Much less deserving were the Oscars given to the sappy Italian movie, "Mediterraneo," for best foreign-language film (among the losers was Zhang Yimou's extraordinary Hong Kong entry, "Raise the Red Lantern"), and the laughable, utterly phony half-hour Showtime short, "Session Man," for best live-action short subject. The latter award is, to put it charitably, an insult to student filmmakers everywhere.

The documentary awards went to "In the Shadow of the Stars," a much-praised feature about the San Francisco Opera chorus, and "Deadly Deception," a blistering 30-minute attack on General Electric's handling of nuclear waste. Its producer, Debra Chasnoff, continued the attack at the podium by waving her Oscar and encouraging the world to "boycott General Electric."

In other political statements, Richard Gere suggested that federal funds not being used for defense might be diverted to AIDS research. Bill Lauch, the longtime companion of the late lyricist Howard Ashman - co-winner of the best song Oscar for "Beauty and the Beast" - noted that Ashman was the first AIDS casualty to win an Academy Award.

Red ribbons, worn in sympathy with people with AIDS, were prominently displayed on several presenters. However, a much-heralded protest by gays who objected to their treatment in "Basic Instinct," "JFK" and "The Silence of the Lambs" never materialized on-stage.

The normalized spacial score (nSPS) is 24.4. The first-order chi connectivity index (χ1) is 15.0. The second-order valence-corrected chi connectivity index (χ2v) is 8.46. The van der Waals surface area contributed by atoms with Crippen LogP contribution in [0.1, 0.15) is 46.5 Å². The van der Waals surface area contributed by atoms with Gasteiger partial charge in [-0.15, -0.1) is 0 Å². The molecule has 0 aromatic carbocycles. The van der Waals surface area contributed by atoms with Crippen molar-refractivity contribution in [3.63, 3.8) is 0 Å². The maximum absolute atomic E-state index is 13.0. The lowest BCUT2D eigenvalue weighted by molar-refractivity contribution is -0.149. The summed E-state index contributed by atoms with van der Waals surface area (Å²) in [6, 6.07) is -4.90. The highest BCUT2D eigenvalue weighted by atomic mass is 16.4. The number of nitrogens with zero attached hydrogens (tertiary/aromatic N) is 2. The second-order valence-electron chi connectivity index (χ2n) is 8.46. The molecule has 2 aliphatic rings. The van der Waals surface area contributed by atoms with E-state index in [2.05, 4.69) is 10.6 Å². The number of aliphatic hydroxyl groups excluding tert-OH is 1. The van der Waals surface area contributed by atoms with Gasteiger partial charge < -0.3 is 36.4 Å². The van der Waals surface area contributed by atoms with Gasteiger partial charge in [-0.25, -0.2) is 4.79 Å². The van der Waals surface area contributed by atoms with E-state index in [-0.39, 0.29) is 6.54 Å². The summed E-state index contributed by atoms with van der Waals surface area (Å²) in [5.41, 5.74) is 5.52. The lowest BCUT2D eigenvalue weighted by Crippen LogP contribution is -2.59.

The big loser of the evening was "The Prince of Tides," which received no awards although it had seven nominations. Its snubbed director, Barbra Streisand, also received a royal roasting from Billy Crystal, who put new words to a song from "Funny Girl" to mock her ambitions as a filmmaker. Shirley MacLaine and Liza Minnelli made up for it later in the show by saying they'd love to work with Streisand, although MacLaine suggested perhaps that would have to happen in another life.

Emcee of the awards for the third straight year, Crystal suggested just how the evening might go when he made his first appearance in a mask worn in "The Silence of the Lambs" by Hannibal Lecter, the cannibalistic killer played by Hopkins. He then ventured out into the audience to shake hands with Hopkins.